Jaggery, also known as gur or non-centrifugal sugar, is a type of natural product made of sugarcane. It is similar to sugar but occurs in a more unrefined form. It appears in a form of a raw brown mass of sucrose. The brown color is a result of other elements found in concentration, such as wood, ash, and bagasse. It is commonly made from sugar and date palm trees. The process of making jaggery is easier than making sugar, and the product itself is way healthier than refined sugar.
It is mainly produced as an ingredient of sweet items but it is also consumed raw. Gur is also used in Ayurveda medicine recipes and in alcohol drinks-making such as palm wine. It is also an important product for the industrial production of chocolates, toffees, chewing gums, and many more sweets and candies. Gur is also used as a natural way of dying fabrics and when mixed with buttermilk and mustard oil used to season the inside of tandoor ovens. It is especially popular in Caribbean Islands, North Africa, Latin America, and southeast Asia, but the varieties of jaggery may differ as other ingredients are used in the process of making it.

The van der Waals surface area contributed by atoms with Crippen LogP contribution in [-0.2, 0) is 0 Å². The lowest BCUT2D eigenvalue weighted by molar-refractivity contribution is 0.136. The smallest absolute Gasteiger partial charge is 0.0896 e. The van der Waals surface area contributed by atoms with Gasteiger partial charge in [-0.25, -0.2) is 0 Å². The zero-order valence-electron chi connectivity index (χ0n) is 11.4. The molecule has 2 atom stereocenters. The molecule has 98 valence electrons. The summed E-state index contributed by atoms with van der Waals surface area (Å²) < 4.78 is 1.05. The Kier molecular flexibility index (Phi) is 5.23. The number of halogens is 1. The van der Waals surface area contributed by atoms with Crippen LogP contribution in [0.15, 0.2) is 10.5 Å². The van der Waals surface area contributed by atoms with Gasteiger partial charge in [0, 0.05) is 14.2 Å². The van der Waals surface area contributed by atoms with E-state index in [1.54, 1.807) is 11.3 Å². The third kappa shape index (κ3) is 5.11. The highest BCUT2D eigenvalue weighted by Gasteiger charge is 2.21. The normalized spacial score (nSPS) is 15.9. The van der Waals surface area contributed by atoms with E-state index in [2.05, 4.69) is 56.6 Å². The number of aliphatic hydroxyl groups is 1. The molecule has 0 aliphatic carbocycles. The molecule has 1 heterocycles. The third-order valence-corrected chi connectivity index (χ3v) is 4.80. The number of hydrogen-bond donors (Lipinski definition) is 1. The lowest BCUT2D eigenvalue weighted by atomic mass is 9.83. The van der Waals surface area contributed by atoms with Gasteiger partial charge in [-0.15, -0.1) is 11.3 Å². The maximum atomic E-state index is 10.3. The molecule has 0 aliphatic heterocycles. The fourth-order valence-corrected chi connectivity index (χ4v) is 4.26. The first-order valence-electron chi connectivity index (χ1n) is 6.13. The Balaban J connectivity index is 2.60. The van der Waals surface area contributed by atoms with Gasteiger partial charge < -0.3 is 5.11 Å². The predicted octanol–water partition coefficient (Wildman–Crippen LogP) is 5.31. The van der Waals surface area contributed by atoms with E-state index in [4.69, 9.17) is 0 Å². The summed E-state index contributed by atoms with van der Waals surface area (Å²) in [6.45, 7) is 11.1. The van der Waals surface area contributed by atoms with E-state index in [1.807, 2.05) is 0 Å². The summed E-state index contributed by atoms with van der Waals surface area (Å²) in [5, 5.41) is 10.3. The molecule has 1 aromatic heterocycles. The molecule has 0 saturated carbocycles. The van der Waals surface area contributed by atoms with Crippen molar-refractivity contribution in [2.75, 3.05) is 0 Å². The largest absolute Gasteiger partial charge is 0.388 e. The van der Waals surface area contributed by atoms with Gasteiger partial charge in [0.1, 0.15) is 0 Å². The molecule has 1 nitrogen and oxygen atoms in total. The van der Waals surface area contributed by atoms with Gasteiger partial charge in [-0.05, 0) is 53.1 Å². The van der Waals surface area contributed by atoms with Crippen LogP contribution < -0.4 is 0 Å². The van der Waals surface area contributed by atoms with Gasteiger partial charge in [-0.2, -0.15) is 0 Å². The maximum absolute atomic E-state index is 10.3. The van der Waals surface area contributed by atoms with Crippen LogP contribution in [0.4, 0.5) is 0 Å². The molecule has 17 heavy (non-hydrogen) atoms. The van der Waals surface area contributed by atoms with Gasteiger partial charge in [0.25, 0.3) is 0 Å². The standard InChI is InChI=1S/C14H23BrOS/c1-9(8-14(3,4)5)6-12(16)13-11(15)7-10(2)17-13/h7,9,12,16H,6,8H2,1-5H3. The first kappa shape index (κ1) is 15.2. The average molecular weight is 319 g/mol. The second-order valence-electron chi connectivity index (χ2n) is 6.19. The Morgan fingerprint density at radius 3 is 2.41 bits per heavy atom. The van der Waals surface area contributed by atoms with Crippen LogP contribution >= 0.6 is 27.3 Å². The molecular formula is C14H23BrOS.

The largest production of jaggery takes place in India where over 60% of the total global production takes place. Brazil is the largest exporter of gur. Other significant countries specialized in gur production are Malaysia, Japan, the USA, China, and Indonesia. India uses the most conventional methods to produce jaggery, as most of the manufacturing units are located in rural regions.
The largest number of jaggery manufacturing units is located in the Kushinagar district of Uttar Pradesh. The major producers in India are Maharashtra, Karnataka, Tamil Nadu, and UP. Although the production of jaggery is not very expensive, its storage is concerning. Gur is commonly used as a sweetener in India and it's often a substitute for sugar in rural India.
The overall price of jaggery depends on the price of sugarcane and many other factors such as government policies, demand, and supply.